In a widely respected review of the literature in 1986, Leo Hollister addresses the issues raised by the amotivational syndrome hypothesis:
"Whether chronic use of cannabis changes the basic personality of the user so that he or she becomes less impelled to work and to strive for success has been a vexing question. As with other questions concerning cannabis use, it is difficult to separate consequences from possible causes of drug use . . . The demonstration of such a syndrome in field studies has been generally unsuccessful. . . Laboratory studies have provided only scant evidence for this concept . . .
"If this syndrome is so difficult to prove, why does concern about it persist? Mainly because of clinical observations. One cannot help being impressed by the fact that many promising youngsters change their goals in life drastically after entering the illicit drug culture, usually by way of cannabis. While it is clearly impossible to be certain that these changes were caused by the drug (one might equally argue that the use of drug followed the decision to change life style), the consequences are often sad. With cannabis as with most other pleasures, moderation is the key word. Moderate use of the drug does not seem to be associated with this outcome, but when drug use becomes a preoccupation, trouble may be in the offing."(41)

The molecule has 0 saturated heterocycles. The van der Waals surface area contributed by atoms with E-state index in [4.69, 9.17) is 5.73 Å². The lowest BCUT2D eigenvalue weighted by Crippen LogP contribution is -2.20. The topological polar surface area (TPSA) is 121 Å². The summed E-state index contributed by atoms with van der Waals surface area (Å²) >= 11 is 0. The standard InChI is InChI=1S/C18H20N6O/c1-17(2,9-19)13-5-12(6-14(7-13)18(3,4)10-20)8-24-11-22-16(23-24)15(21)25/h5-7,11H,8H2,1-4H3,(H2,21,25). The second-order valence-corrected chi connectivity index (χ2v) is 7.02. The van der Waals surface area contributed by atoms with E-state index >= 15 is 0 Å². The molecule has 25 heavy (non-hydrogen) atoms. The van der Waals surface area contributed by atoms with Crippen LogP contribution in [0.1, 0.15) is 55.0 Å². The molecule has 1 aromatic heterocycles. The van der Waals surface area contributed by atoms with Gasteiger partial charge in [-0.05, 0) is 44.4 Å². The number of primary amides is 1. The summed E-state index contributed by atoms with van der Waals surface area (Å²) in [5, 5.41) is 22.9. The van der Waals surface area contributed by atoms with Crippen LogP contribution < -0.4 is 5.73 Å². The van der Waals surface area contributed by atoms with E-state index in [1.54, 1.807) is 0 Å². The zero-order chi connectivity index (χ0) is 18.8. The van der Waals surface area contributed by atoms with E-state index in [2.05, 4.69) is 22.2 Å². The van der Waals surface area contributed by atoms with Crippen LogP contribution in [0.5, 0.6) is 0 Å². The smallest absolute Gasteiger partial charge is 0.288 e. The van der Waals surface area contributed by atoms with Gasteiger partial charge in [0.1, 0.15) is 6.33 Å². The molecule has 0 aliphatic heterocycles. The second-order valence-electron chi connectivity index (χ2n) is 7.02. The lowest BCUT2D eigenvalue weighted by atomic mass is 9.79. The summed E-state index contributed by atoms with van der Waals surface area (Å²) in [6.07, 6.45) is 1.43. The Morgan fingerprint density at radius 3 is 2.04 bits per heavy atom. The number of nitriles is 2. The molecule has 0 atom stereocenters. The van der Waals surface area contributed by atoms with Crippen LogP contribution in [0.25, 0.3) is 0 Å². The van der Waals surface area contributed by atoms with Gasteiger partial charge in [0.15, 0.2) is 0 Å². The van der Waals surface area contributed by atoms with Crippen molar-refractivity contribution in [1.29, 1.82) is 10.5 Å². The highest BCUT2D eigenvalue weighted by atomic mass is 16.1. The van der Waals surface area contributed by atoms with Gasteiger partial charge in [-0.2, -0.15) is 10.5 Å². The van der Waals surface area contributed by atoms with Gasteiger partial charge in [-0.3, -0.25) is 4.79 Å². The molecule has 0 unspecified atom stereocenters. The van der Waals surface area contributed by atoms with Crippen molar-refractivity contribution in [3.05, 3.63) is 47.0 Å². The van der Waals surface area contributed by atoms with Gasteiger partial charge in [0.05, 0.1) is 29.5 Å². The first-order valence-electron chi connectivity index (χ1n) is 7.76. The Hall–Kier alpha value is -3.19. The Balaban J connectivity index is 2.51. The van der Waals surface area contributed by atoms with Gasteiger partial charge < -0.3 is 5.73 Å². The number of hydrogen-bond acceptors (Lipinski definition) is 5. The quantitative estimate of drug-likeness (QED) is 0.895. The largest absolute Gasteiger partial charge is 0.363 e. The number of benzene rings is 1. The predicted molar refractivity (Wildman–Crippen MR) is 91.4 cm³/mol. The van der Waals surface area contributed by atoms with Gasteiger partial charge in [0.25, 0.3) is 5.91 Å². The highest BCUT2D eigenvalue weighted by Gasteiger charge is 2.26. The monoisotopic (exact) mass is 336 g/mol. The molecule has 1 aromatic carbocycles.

In 1992, Abood and Martin has little more to offer, and in fact base their conclusion on Hollister's 1986 paper and a review by Fehr and Kalant published in the 1983 proceedings of a World Health Organization meeting. Martin concludes in 1992 that:
"An 'amotivational syndrome' has been frequently described in the literature . . .Well controlled studies, however, have failed to provide strong evidence that an amotivational syndrome is a direct consequence of marijuana use."(42)
The hypothesis that the desensitization of brain cells caused by marijuana use explained both tolerance to the drug and an amotivational syndrome has been discredited by both natural and social science research.
Cannabis Use Not Linked To So-Called "Amotivational Syndrome"
March 2, 2006 - Los Angeles, CA, USA